There are two types of neighbors in a social network: the ones you know directly, and the ones your friends know. Research has shown that direct peers have a significant influence on social networks, from joining Facebook to subscribing to Netflix. Yet indirect neighbors—those with whom you have a mutual friend, but do not interact directly—can also affect behaviors.
“People want to know what others think of them,” says Paul A. Pavlou, senior associate dean of research and professor of management information systems at the Fox School, “especially those in similar positions. In order not to lose influence, an individual would eventually make the same judgment and same decision as his peers.”
Pavlou, alongside co-researchers Bin Zhang of the University of Arizona and Ramayya Krishnan of Carnegie Mellon University, studied how direct and indirect peers influence groups by using Caller Ring Back Tones (CRBT) adoption in Asian cellphone markets, in their paper published in Information Systems Research last year. In analyzing 200 million calls from 1.4 million users, the researchers overcame statistical and computational challenges of the immense dataset by using subpopulations of 200 or 500 people, each group its own network of friends.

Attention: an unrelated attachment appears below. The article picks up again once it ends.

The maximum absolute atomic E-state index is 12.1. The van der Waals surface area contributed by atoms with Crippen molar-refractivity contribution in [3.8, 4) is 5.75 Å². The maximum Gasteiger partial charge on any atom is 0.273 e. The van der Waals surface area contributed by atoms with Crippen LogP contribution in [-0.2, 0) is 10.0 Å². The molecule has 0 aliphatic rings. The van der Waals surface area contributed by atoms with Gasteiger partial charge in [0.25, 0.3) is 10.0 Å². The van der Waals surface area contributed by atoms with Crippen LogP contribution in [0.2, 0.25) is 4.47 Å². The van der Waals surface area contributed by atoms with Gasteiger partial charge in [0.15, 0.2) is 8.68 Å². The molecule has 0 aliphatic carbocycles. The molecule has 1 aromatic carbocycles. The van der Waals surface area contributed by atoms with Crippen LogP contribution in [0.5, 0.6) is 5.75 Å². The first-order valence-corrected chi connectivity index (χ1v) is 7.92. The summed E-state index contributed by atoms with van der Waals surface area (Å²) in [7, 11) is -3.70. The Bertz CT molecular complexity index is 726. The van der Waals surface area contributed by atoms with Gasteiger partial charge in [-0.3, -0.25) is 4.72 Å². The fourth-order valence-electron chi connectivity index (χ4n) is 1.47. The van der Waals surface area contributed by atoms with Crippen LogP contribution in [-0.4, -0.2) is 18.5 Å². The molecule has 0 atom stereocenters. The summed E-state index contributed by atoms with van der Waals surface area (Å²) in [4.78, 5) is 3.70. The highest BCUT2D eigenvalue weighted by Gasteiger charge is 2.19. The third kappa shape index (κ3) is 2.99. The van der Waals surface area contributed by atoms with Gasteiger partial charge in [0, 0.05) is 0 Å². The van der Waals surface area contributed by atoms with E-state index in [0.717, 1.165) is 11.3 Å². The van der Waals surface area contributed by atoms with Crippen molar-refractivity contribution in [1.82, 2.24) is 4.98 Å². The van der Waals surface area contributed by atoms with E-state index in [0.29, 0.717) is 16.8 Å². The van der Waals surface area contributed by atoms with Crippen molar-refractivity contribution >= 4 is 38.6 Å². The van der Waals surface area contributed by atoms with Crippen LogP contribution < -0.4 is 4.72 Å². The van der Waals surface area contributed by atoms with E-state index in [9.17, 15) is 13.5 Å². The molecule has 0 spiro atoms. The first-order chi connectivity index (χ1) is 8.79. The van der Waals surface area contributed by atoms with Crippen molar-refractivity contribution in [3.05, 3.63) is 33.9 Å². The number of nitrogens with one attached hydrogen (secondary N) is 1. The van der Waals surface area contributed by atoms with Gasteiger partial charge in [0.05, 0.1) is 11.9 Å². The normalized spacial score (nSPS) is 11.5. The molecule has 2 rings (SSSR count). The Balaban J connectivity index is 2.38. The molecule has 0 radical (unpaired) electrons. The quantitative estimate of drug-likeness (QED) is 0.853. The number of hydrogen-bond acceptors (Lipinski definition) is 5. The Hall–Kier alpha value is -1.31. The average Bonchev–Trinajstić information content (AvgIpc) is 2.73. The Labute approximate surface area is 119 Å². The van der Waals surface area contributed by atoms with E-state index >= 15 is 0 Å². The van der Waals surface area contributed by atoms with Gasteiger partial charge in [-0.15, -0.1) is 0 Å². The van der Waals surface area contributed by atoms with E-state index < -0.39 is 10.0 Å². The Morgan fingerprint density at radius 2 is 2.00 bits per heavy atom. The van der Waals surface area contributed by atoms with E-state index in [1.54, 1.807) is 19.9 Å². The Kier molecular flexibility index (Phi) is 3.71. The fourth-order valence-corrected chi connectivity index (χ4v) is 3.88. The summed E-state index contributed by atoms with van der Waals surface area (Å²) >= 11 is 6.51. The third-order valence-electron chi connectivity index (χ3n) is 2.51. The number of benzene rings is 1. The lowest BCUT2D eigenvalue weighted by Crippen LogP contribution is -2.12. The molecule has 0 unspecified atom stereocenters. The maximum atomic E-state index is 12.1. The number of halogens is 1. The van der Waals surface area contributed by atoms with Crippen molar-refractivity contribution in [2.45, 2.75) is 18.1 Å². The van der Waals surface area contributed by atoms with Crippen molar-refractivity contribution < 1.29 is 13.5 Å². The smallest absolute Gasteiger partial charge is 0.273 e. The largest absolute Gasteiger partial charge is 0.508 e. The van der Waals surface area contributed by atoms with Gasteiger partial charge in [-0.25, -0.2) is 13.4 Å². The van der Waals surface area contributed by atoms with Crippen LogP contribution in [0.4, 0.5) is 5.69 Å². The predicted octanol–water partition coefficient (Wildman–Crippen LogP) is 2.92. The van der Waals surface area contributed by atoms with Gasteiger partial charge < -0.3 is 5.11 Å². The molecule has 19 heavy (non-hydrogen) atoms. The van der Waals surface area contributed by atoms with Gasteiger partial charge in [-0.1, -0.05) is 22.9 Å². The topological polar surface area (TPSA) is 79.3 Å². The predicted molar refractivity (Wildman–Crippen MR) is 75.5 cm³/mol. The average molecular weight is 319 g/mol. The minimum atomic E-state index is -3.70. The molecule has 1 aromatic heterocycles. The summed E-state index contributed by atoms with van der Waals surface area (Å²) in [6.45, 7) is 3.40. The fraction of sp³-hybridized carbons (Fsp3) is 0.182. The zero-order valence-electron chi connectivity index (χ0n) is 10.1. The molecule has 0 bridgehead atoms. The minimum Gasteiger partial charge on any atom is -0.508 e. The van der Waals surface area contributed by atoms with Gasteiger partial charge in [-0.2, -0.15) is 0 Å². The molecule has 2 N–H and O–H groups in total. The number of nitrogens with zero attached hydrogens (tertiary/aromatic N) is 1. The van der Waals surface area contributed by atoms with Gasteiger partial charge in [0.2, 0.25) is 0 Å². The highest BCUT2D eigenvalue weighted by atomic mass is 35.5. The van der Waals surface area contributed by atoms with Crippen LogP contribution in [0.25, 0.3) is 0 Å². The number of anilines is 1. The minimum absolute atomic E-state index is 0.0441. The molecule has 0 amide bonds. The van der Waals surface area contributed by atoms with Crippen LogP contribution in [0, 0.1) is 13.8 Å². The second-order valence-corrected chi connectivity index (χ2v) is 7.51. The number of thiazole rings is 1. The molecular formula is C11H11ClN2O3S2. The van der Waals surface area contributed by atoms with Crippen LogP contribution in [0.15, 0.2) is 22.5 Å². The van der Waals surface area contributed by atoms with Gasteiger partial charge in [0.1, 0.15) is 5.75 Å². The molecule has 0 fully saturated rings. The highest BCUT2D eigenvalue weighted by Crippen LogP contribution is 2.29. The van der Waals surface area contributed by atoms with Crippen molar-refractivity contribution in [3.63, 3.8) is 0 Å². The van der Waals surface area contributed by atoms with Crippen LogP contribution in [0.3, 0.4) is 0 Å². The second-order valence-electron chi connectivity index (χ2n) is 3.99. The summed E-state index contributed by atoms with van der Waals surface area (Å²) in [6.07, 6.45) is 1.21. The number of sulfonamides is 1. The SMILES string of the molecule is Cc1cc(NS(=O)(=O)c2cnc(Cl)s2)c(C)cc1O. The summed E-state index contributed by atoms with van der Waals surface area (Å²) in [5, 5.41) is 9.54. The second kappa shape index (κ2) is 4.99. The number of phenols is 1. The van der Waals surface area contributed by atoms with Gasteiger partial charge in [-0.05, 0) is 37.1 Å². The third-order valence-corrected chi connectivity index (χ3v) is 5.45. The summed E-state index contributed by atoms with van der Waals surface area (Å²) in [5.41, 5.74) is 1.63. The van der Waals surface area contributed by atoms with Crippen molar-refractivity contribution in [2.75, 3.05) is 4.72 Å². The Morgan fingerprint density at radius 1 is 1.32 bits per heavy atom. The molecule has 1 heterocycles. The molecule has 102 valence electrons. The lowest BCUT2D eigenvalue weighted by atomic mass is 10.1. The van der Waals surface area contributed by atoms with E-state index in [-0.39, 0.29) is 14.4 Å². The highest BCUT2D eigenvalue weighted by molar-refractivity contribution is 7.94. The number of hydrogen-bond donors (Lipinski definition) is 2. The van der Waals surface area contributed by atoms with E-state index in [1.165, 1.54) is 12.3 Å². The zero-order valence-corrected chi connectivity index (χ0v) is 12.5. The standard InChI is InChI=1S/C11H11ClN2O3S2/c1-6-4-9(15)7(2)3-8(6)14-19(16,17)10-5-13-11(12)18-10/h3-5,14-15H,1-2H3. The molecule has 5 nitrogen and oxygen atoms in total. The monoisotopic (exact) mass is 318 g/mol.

The researchers found that, in the larger group, indirect peer influence has a significant positive effect. In the case of CRBTs, a caller’s knowledge of her acquaintances’ use of ringback tones encourage her to be “on-trend” and thus adopt the same behavior. Yet in a smaller group, a caller has a greater desire for individuality, resulting in a decision not to adopt.
This study sheds more light on the complicated, large-scale networks that exist today. By understanding how peer influence works with both direct and indirect neighbors, businesses can learn the best strategies for things like product diffusion, content creation, and software adoption within social networks. “If businesses want to trigger higher adoption rates, then for smaller groups, they only need to focus on individuals with many direct connections,” says Pavlou. “While in for larger groups, they should not only focus on popular individuals but also those who have many common friends.”
This story was originally published in On the Verge, the Fox School’s flagship research magazine. For more stories, visit www.fox.temple.edu/ontheverge.